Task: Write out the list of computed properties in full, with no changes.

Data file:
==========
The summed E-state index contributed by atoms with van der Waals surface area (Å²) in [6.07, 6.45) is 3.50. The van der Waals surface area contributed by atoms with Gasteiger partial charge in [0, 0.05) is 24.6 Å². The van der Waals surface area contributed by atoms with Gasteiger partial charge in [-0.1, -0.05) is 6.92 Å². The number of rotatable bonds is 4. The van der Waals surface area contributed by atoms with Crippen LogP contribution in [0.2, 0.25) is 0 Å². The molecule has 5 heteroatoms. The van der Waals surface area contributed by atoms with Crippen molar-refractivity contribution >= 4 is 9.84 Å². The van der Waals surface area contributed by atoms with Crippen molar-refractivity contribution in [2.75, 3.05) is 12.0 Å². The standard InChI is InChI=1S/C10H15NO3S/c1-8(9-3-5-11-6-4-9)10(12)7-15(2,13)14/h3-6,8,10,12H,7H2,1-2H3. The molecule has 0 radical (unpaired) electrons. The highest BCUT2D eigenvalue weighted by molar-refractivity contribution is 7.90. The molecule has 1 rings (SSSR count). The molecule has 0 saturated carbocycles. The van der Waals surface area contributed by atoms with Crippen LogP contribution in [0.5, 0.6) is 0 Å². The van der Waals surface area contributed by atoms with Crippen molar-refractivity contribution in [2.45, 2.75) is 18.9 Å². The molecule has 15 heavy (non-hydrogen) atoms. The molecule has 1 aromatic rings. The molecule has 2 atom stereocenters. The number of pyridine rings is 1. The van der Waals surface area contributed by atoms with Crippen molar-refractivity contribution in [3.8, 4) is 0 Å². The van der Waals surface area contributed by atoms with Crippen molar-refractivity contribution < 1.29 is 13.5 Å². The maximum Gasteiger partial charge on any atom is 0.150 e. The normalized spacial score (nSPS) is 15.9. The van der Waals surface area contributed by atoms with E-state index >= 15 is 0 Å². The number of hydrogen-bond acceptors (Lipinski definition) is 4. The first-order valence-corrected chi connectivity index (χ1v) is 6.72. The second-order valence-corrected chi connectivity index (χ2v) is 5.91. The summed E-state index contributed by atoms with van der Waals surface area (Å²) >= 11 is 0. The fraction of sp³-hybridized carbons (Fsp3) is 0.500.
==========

The summed E-state index contributed by atoms with van der Waals surface area (Å²) in [6.07, 6.45) is 3.50. The van der Waals surface area contributed by atoms with Gasteiger partial charge in [0, 0.05) is 24.6 Å². The van der Waals surface area contributed by atoms with Gasteiger partial charge in [-0.1, -0.05) is 6.92 Å². The number of rotatable bonds is 4. The van der Waals surface area contributed by atoms with Crippen LogP contribution in [0.2, 0.25) is 0 Å². The molecule has 5 heteroatoms. The van der Waals surface area contributed by atoms with Crippen molar-refractivity contribution >= 4 is 9.84 Å². The van der Waals surface area contributed by atoms with Crippen molar-refractivity contribution in [2.75, 3.05) is 12.0 Å². The standard InChI is InChI=1S/C10H15NO3S/c1-8(9-3-5-11-6-4-9)10(12)7-15(2,13)14/h3-6,8,10,12H,7H2,1-2H3. The molecule has 0 radical (unpaired) electrons. The highest BCUT2D eigenvalue weighted by molar-refractivity contribution is 7.90. The molecule has 1 rings (SSSR count). The molecule has 0 saturated carbocycles. The van der Waals surface area contributed by atoms with Crippen LogP contribution in [0.5, 0.6) is 0 Å². The van der Waals surface area contributed by atoms with Crippen molar-refractivity contribution in [2.45, 2.75) is 18.9 Å². The molecule has 15 heavy (non-hydrogen) atoms. The molecule has 1 aromatic rings. The molecule has 2 atom stereocenters. The number of pyridine rings is 1. The van der Waals surface area contributed by atoms with Crippen molar-refractivity contribution in [3.8, 4) is 0 Å². The van der Waals surface area contributed by atoms with Crippen molar-refractivity contribution < 1.29 is 13.5 Å². The maximum Gasteiger partial charge on any atom is 0.150 e. The normalized spacial score (nSPS) is 15.9. The van der Waals surface area contributed by atoms with E-state index >= 15 is 0 Å². The number of hydrogen-bond acceptors (Lipinski definition) is 4. The first-order valence-corrected chi connectivity index (χ1v) is 6.72. The second-order valence-corrected chi connectivity index (χ2v) is 5.91. The summed E-state index contributed by atoms with van der Waals surface area (Å²) >= 11 is 0. The fraction of sp³-hybridized carbons (Fsp3) is 0.500.